The first line of defense is to prevent them appearing on the battlefield in the first place by attacking their manufacturing and supply routes, storage and launch sites. Ukraine has taken this on board. In April Kyiv launched a long-range attack on the Shahed kamikaze drone assembly facility in Yelabuga, Tatarstan, more than 1,200 kilometers (745 miles) from Ukraine and on June 21 hit the training ground and warehouse storing Shahed drones in Yeisk, in the Krasnodar region.

Another possibility if the drones make it as far as the battlefield is to identify and attack the launch sites with artillery or missile strikes, or to intercept and shoot them down in flight or use electronic countermeasures to disrupt their communication and guidance links.

Some techniques are summarized below.

Electronic countermeasures

Drone Monitoring Equipment (DME) can be passive – looking or listening – or active, sending out a signal to the drone and then analyzing what comes back. These measures detect the presence of a drone, classify it by function or even the model and digital fingerprint of the individual drone, locate and possibly track it in real time. The aim being to deploy countermeasures or at least be able to avoid the drone.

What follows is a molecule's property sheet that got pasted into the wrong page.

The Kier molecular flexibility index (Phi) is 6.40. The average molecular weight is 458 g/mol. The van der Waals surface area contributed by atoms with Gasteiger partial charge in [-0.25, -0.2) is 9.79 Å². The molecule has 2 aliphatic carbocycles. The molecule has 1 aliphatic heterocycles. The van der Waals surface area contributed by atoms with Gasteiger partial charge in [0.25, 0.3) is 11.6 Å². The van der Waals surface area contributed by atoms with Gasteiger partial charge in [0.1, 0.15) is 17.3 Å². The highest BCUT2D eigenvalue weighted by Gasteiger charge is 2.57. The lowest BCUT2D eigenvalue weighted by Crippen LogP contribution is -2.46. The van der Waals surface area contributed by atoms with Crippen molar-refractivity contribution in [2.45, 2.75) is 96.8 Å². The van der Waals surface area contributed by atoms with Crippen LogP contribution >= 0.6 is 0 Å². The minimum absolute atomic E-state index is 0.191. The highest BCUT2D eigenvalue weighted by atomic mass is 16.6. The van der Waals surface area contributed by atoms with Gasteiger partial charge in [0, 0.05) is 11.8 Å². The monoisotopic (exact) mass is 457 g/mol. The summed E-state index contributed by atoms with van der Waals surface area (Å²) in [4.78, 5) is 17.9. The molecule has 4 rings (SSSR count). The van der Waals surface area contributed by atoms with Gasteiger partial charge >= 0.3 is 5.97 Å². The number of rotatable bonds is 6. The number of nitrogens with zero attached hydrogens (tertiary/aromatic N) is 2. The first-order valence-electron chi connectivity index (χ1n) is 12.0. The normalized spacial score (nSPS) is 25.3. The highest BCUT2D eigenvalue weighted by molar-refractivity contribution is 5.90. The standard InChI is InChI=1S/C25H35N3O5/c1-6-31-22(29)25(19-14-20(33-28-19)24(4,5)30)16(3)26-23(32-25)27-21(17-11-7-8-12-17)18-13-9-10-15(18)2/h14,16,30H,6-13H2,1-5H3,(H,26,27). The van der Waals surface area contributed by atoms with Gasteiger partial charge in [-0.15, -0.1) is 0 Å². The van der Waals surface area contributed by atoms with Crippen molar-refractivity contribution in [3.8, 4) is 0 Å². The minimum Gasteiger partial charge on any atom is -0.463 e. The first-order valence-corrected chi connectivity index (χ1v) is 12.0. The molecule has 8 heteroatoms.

Drone Countermeasure Equipment (DCE) can be considered in three categories: physical destruction, neutralization or taking control. Physical destruction normally involves the firing of some sort of projectile at the drone although some militaries are working on the use of high energy beams such as high power electro-magnetic (HPEM) or lasers to bring it down. The German company Diehl Defense already offers an HPEM system that will induce an electro-magnetic pulse in the drone sufficient to disrupt or destroy its circuitry. Raytheon has produced a high-energy laser that can destroy the structure and/or the electronics of the drone.